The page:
Google's Go programming language

I've been looking at Google's Go programming language on and off for the last week or so, and though I won't be using it any time soon, it looks like an interesting new language.

In a world full of programming languages, you might wonder why Google programmers have decided to create yet another programming language. The Go programming language authors answer this question in their FAQ:

Go was born out of frustration with existing languages and environments for systems programming. Programming had become too difficult and the choice of languages was partly to blame. One had to choose either efficient compilation, efficient execution, or ease of programming; all three were not available in the same mainstream language. Programmers who could were choosing ease over safety and efficiency by moving to dynamically typed languages such as Python and JavaScript rather than C++ or, to a lesser extent, Java.

Go is an attempt to combine the ease of programming of an interpreted, dynamically typed language with the efficiency and safety of a statically typed, compiled language. It also aims to be modern, with support for networked and multicore computing. Finally, it is intended to be fast: it should take at most a few seconds to build a large executable on a single computer. To meet these goals required addressing a number of linguistic issues: an expressive but lightweight type system; concurrency and garbage collection; rigid dependency specification; and so on. These cannot be addressed well by libraries or tools; a new language was called for.

One of the key phrases here for me is "systems programming", meaning that this language is intended for things like operating systems and utilities, as opposed to "applications programming", which focus on things like databases and user interfaces.

Hello, world in Go

You can get an idea of the Go programming language syntax by looking at their tutorial examples. For instance, their "Hello, world" Go program looks like this:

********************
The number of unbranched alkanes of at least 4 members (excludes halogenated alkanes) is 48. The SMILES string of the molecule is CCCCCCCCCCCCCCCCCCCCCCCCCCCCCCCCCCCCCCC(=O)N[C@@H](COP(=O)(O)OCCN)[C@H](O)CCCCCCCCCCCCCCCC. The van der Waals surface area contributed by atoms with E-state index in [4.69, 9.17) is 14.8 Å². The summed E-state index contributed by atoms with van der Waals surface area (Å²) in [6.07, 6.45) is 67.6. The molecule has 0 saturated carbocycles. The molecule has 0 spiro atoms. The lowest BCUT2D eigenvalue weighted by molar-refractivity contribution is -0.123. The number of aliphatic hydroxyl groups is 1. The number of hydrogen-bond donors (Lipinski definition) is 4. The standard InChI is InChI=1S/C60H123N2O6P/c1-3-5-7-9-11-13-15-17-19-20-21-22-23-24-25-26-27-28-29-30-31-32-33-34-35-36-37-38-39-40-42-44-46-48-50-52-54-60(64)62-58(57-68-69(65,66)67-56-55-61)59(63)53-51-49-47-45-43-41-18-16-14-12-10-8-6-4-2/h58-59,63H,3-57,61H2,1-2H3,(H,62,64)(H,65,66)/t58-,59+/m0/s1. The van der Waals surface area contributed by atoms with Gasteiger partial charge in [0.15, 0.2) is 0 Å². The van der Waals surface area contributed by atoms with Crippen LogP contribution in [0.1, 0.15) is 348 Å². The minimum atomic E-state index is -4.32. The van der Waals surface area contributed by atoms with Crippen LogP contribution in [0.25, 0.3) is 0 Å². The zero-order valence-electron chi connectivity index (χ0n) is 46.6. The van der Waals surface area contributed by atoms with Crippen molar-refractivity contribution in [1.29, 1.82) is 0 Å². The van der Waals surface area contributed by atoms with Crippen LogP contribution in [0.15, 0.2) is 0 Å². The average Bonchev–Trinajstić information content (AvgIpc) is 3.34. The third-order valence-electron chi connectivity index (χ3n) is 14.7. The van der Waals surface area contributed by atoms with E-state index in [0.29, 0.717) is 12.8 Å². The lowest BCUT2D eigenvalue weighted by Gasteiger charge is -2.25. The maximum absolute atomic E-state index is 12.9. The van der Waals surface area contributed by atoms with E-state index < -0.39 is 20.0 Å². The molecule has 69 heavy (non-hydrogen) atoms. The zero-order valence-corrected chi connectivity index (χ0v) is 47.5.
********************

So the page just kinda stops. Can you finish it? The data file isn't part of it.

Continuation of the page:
package main

import fmt "fmt"  // Package implementing formatted I/O.

func main() {
    fmt.Printf("Hello, world")

They also share a version of the traditional Unix echo utility:

package main

import (
    "flag"  // command line option parser

var omitNewline = flag.Bool("n", false, "don't print final newline")

const (
    Space = " "
    Newline = "\n"

func main() {
    flag.Parse()   // Scans the arg list and sets up flags
    var s string = ""
    for i := 0; i < flag.NArg(); i++ {
        if i > 0 {
            s += Space
        s += flag.Arg(i)
    if !*omitNewline {
        s += Newline

While I have great respect for the Go programming language authors, Go isn't my cup of tea, and I don't anticipate looking at it again any time soon.

However, before leaving, I thought I'd share links to a few Go programming language resources:

I found the Go Language Design FAQ to be a really good read. While I won't be using Go, the authors clearly state their reasoning for creating a new language, and their design goals.

As a final note, I think it would be very humorous of them to change the name of the language from Go to either GoTo, or Goo, but I don't see either of those happening any time soon. :)